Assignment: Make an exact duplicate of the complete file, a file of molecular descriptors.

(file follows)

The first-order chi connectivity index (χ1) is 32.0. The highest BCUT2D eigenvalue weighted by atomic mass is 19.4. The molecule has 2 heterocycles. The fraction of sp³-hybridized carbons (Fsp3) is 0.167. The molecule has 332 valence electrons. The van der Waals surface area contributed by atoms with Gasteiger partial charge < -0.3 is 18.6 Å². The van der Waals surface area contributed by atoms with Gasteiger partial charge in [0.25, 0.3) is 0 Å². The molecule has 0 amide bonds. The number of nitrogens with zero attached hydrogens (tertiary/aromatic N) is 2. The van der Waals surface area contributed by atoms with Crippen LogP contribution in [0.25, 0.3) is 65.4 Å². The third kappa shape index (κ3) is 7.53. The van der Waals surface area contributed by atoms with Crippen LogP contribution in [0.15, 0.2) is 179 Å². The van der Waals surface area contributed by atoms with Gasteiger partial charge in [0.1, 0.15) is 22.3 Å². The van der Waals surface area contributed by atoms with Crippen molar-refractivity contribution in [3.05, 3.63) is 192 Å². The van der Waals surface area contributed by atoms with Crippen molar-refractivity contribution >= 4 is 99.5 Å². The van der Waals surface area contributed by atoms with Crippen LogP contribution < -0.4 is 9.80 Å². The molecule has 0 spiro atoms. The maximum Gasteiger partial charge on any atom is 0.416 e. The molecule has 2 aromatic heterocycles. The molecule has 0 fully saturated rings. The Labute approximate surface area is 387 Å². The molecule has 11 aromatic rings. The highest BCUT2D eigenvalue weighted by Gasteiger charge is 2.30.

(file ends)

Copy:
The first-order chi connectivity index (χ1) is 32.0. The highest BCUT2D eigenvalue weighted by atomic mass is 19.4. The molecule has 2 heterocycles. The fraction of sp³-hybridized carbons (Fsp3) is 0.167. The molecule has 332 valence electrons. The van der Waals surface area contributed by atoms with Gasteiger partial charge < -0.3 is 18.6 Å². The van der Waals surface area contributed by atoms with Gasteiger partial charge in [0.25, 0.3) is 0 Å². The molecule has 0 amide bonds. The number of nitrogens with zero attached hydrogens (tertiary/aromatic N) is 2. The van der Waals surface area contributed by atoms with Crippen LogP contribution in [0.25, 0.3) is 65.4 Å². The third kappa shape index (κ3) is 7.53. The van der Waals surface area contributed by atoms with Crippen LogP contribution in [0.15, 0.2) is 179 Å². The van der Waals surface area contributed by atoms with Gasteiger partial charge in [0.1, 0.15) is 22.3 Å². The van der Waals surface area contributed by atoms with Crippen molar-refractivity contribution in [3.05, 3.63) is 192 Å². The van der Waals surface area contributed by atoms with Crippen molar-refractivity contribution >= 4 is 99.5 Å². The van der Waals surface area contributed by atoms with Crippen LogP contribution < -0.4 is 9.80 Å². The molecule has 0 spiro atoms. The maximum Gasteiger partial charge on any atom is 0.416 e. The molecule has 2 aromatic heterocycles. The molecule has 0 fully saturated rings. The Labute approximate surface area is 387 Å². The molecule has 11 aromatic rings. The highest BCUT2D eigenvalue weighted by Gasteiger charge is 2.30.